Lunenburg to consider housing development proposals on Blockhouse Hill, plans closure of campground in 2024

(The Visitor Information Centre on the campground site at Blockhouse Hill. Photo: Sal Falk)

Can Blockhouse Hill be left as a nice piece of nature for animals?

This question is explicitly asked, and answered “No,” by the Town of Lunenburg in a new document addressing the future of the land.

This summer is set to be the last for the Lunenburg RV Park and Campground on Blockhouse Hill, as the Town prepares to consider proposals for conditions of sale for housing development on the land – a move the Lunenburg Board of Trade says would not be as economically prudent as letting the campground they operate remain.

The town opened a request for proposal in early February for a plan to develop the approximately 22.53 acres on the hill, following plans laid out in the Project Lunenburg Comprehensive Community Plan launched in 2020.

The lands highlighted in green are outlined for possible divestiture in the RFP. Sylvia Park, highlighted in yellow in the bottom left, is a town-owned park and not included in the RFP. (Photo: Town of Lunenburg)

Based on the zoning of the land, any possible development allows for six main buildings on the Hill, directly adjacent to Old Town. The land is primarily green space and features stunning views of the Back Harbour. 

Five of the six lots would host a maximum of 16 dwellings, with the last lot allowing for a main building up to three stories and no limit for the number of dwellings.

Ten percent of the dwellings would be “affordable housing” which the town cites as approximately $1,637 a month.

While the town cites rising expenses that could be balanced by the sale of land for moving forward with the development and closing the campground; Jamie Myra, President of the Lunenburg Board of Trade Council, shares a different perspective.

Board of Trade to see an 80 per cent cut to revenue with campground loss

Town-owned land on the hill is currently host to the Lunenburg RV Park and Campground, operated by the Lunenburg Board of Trade.

In an FAQ for the Blockhouse Hill RFP process posted online to the Town of Lunenburg website on Feb. 24, two weeks after the RFP was released, the Town answers the question, “Can’t we leave it a campground?”, with: “No. The lease of the land for the campground with the Lunenburg Board of Trade (LBOT) expires in 2024.”

The campground on Blockhouse Hill. (Photo: Sal Falk)

Closing the campground is a move that would cut approximately 80 per cent of the board’s funding – the Board projects $200,000 to $220,000 in revenue for the campground over the upcoming 2023 season. 

The board lists 110 local businesses and non-profits as members. The board represents and promotes the interests of its membership to government, and plans and solicits economic activity for the community.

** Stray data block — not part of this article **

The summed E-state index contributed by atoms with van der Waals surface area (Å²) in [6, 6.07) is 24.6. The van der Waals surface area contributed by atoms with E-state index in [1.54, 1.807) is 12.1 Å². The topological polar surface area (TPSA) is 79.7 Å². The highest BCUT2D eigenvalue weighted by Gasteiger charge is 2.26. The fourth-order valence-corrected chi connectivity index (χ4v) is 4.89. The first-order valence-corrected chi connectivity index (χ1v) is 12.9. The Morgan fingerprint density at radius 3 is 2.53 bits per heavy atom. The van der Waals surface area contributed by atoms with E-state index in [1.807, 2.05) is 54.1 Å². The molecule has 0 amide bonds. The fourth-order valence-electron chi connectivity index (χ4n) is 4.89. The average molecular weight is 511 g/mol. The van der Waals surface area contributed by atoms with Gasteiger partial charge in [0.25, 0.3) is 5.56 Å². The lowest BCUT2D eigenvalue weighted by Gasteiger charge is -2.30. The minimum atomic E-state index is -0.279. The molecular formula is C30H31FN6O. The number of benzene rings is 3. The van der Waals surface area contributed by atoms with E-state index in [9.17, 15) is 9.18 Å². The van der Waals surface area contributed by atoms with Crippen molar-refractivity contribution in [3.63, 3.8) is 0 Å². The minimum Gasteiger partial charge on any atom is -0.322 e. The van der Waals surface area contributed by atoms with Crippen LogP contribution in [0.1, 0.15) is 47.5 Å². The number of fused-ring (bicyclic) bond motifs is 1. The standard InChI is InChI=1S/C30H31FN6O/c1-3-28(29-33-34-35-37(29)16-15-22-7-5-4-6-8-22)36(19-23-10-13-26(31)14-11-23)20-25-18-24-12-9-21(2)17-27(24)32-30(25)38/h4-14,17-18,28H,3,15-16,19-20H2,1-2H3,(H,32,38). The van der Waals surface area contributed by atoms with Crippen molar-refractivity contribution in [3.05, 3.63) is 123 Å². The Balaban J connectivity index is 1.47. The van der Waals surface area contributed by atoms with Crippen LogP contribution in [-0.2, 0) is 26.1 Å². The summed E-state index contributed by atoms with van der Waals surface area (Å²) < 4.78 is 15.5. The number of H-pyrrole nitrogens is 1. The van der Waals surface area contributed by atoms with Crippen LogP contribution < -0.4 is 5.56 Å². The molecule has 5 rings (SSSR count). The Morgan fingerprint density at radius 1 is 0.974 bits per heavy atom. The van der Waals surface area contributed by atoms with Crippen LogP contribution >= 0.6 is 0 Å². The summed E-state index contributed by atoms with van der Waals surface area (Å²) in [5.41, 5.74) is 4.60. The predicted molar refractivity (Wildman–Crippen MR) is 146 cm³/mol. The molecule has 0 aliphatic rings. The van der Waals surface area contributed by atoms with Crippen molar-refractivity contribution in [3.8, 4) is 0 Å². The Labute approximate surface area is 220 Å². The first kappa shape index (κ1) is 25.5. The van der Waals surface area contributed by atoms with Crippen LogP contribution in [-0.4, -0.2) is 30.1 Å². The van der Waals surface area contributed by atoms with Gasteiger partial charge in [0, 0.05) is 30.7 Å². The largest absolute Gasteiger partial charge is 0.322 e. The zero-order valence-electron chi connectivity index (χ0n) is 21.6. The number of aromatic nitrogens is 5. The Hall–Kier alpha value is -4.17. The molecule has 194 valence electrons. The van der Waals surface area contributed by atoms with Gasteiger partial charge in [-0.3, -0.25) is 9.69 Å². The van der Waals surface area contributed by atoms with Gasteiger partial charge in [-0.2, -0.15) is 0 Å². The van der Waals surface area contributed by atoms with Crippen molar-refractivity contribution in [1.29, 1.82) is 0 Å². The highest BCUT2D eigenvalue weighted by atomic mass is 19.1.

Popular events organized by the Board include the Light Up Lunenburg Christmas Festival and the annual Lunenburg StreetFest. 

The campground also hosts performances for the Lunenburg Folk Harbour Festival, and the board’s Visitor Information Centre which staffs summer students who share information with tourists.

“We’re able to do all that because of the funds we bring in through the campground,” says Myra.

Myra says 2022 was the best year in revenue for the campground, with the crew for Disney’s Washington Black production followed by a record period of occupancy for the hill’s 30 serviced RV sites.

“Without that campground, we’re really struggling to try to find a way to transition into a board in a very small community and fund ourselves through membership, because that’s probably not going to be possible,” he says.

Myra says the Board has suggested a compromise of only operating on part of the land, but the Town is not cooperating.

“We’ve said, ‘Let’s negotiate. Leave us on the top where the RVs go, and we’ll take over that portion of the land, and you can develop from the bathrooms down to facing the harbour. And it’s win-win.’ But for whatever reason, they’re not even willing to discuss that option with us,” says Myra.

Town exploring marketing levy to offset campground revenue

The Town of Lunenburg leases the campground land to the board for a dollar a year.

Project Lunenburg, the Comprehensive Community Plan guiding the Town’s planning decisions that was completed in 2020, identified site planning for Blockhouse Hill as one of nine items to pursue for residential expansion in the town.

Step 1 of the implementation plan for Blockhouse Hill site planning reads: “Relocate campground and off set lost Board of Trade revenue by increasing Old Town visitor parking fees.”

Matt Risser, Mayor of Lunenburg, answered emailed questions from The Barnacle regarding how the new RFP aligns with Project Lunenburg.

Risser says the town is currently exploring possibilities other than parking fees for offsetting the revenue towards the Board of Trade, due to the province having authorized municipal units to collect a marketing levy.

Matt Risser, Mayor of Lunenburg (left) and Jamie Myra, President of the Lunenburg Board of Trade meet to sign the lease for the campground on Blockhouse Hill in April 2021. (Photo: Lunenburg Board of Trade, Facebook)

Myra says working with the Town towards a marketing levy has been very positive.

“Our problem is that doesn’t alleviate the fact there is going to be no place for the type of visitors that RV tourism brings to this community, or even the surrounding area,” says Myra.

“I think everybody is missing the point that hundreds of thousands of dollars a year that RV visitors spend at our businesses is going to be lost.”